The thing about Damenopfer is that, for the first time, every single game in the book contains a QR code for you to scan. Within a second or two you have the game, moves, and the entire analysis, on your mobile phone, in a bus, in the garden, anywhere. So you read the stories in the book and then replay the games on your electronic device. Let me give you an example:

 

Here are two pages I scanned from the book (click to enlarge). In case you don't know the German piece letters: KDTLS = KQRBN. Now try reading the two examples:

Chances are you can manage the first pretty well, but the second is more difficult playing through in your mind.

 

Now whip out your mobile phone or tablet. Check if you have a barcode or QR code scanner installed. Chances are it is already there, but if it isn't get one of the dozen or two available for free in the Apple Store or Google Playstore. Takes a couple of minutes to download and install – and of course you only need to do this once. After that you can use the scanner for all kinds of thing, e.g. read reviews of products in stores, scan grocery packages for recipies, etc. But you can also point your phone or tablet at the pages above. The scanner will automatically read the QR code and ask you whether you want to proceed to a page. That will take you to a special replayer for the game in question.You can play through the moves, tapping on the replay keys or on the notation below the chessboard. Very nice, don't you agree?

 

The two examples above may be just about manageable, following the moves in your mind and enjoying the beautiful tactics. But what about the following:

I just give you the diagrams and the QR codes. In the first case (White to play and win) Christian writes: "It looks like a perfectly hopeless situation for White. The chances for the white king to survive are the same as for a snowman in a blast furnace." And he goes on to show us the truly incredible moves White must make to acrtually win: 1.b6+ Ka8! 2.g7 h1=Q 3.g8=Q+ Bb8 4.a7 Nc6+ 5.dxc6 Qxh5+. "This is the critical point in the study," he writes, "White wins with a queen move that comes from a different world and a different reality." 7.Qg5!!! "The queen, dressed in a kamikaze outfit throws herself in between." Hesse give a three alternate lines explaining why the queen moving to g5 is the only way to win:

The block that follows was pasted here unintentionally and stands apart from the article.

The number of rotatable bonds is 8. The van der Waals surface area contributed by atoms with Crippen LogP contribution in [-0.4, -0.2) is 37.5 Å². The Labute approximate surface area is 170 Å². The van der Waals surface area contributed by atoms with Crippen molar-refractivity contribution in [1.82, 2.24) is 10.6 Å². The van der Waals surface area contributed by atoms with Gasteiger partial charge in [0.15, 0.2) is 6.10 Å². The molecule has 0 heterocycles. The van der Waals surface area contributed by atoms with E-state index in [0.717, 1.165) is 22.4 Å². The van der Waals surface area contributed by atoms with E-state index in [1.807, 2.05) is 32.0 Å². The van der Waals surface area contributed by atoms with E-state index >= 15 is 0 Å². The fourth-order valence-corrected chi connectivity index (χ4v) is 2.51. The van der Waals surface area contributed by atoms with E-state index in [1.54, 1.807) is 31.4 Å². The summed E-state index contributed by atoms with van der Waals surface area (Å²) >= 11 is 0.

6.Ka4 Qd1+ 7.Qb3 Qa1+ 8.Kb5 Qe5+ 9.Ka6 Qa1+=

6.Kb4 Nd3+ (6...Qh4+ 7.Ka5 Qh5+ 8.Qg5 +–) 7.Kc3 Qa5+ 8.Kxd3 Qa3+ 9.Kc2 Qa4+=

6.Ka6 Qe2+ 7.Ka5 Qe5+ 8.Ka4 Qd4+ 9. Kb5 Qe5+=

 

6...Qxg5+ 7.Ka6! Qa5+! 8.Kxa5 Bxa7 9. c7!! Kb7 10.bxa7 "and Black raises the white flag, 1-0."

 

Beautiful, isn't it? What, you did not follow everything? Then use your phone or tablet to see all the moves and variations on a nice graphic chessboard. Incidentally, this is one of my all-time favourite studies.

 

The second example, on the right in the above scan, is a 27-move game with seven additional moves to show why Black resigned after a firework of sacrifices. Can be easily followed on the printed pages – by a GM, but not by me. But I can scan the QR code image next to the diagram and immediately replay everything on my phone. Try it, it is dazzling how White played 14.Kf1!!! to initiate the sacrifice tornado.

In the book Hesse explains why 14.Kf1 (which he gave three exclams) was necessary – in order to avoid a bishop check nine moves later. This is explained in the book, while the moves can be replayed on your phone or tablet. After a five-second scan.

 

After getting re-hooked on Christian Hesse's book and playing through a dozen examples I realized I had the solution to my dilemma: how to produce a book in which people will not ignore most of the chess content – where they can actually play through all the games given.

 

So this is how I can produce my book – in fact in greater quality than in Hesse's book. That was published five years ago and a lot of progress has made since then. I also discovered how easy it is to implement: adding replay code takes me a average of a minute and a half per game. And readers get instant access to tools no chess author dreamed of, until a few years ago.

 

How I plan to use these tools – and how you can do the same for books and magazines – that will be the subject of my next article. I will also give you a couple of trial chapters which you can print out and use. And in return you can tell me what you think of the project.

About the Author

Editor-in-Chief emeritus of the ChessBase News page. Studied Philosophy and Linguistics at the University of Hamburg and Oxford, graduating with a thesis on speech act theory and moral language. He started a university career but switched to science journalism, producing documentaries for German TV. In 1986 he co-founded ChessBase.


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The future of chess books (2)

@ 31/05/2020 by Frederic Friedel (en)